Zika, a mosquito-borne virus, is a non-native disease spreading in multiple countries and territories in the Western Hemisphere. This virus has been linked with severe birth defects and other complications. The mosquitoes that transmit the virus prefer to feed on humans and breed in containers and other non-natural habitats. Park visitors should be aware of the potential risk for Zika and take steps to protect themselves from mosquito bites.
The Zika virus is a viral disease transmitted to people by infected mosquitoes (Aedes species, a non-native species introduced by humans). This information is compiled to help you prepare for your visit to national parks in at-risk areas, including the US Virgin Islands and Puerto Rico, as well as potentially at-risk areas (in Florida and the Pacific Islands, along the US-Mexico border, and in other areas where Aedies species mosquitoes have been introduced).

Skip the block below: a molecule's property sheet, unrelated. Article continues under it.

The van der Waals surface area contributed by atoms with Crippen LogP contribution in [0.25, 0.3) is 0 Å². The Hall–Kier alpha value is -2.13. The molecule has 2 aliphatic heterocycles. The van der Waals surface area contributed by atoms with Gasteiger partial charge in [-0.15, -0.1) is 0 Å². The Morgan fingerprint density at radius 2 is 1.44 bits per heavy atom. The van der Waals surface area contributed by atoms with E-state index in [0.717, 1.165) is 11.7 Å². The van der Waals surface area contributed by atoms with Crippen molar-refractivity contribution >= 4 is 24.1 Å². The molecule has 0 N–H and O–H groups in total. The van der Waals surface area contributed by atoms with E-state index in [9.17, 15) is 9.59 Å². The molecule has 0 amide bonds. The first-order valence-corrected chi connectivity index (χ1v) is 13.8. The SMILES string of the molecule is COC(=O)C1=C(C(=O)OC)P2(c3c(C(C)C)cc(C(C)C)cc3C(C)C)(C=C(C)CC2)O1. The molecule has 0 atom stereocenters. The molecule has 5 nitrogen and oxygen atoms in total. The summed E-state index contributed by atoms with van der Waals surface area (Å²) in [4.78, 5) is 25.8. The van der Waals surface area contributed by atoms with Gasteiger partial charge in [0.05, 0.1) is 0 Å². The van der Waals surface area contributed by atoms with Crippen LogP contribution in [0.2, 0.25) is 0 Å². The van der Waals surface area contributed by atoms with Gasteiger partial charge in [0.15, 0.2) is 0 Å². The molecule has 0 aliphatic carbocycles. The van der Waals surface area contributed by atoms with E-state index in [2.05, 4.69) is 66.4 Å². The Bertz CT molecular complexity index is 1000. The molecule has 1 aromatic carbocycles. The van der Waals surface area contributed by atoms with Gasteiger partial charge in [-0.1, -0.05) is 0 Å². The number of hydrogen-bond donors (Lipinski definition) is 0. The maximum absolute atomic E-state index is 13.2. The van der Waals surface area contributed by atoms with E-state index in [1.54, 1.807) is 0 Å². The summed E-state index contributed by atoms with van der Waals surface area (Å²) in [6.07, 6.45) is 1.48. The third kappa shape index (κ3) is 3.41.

Zika Virus and the National Parks
The following information about the Zika virus is provided by the Centers for Disease Control (CDC). Some information may not be applicable to national parks.
One Health and the Zika Virus
Our health is linked to the health of our natural world. As global travel, human-driven habitat change, and climate change impact local ecosystems, mosquitoes such as those that transmit Zika virus and viruses such as West Nile Virus, avian malaria, dengue, and chikungunya are spreading to new areas and affecting our health and the health of our natural resources. Because many of these diseases are spread by non-native mosquitoes that prefer non-natural habitats, keeping our parks and ecosystems healthy and eliminating non-natural breeding habitat can help keep us and wildlife healthy too. In the context of Zika virus, natural spaces are healthy places. This is One Health in action!
Last updated: April 29, 2016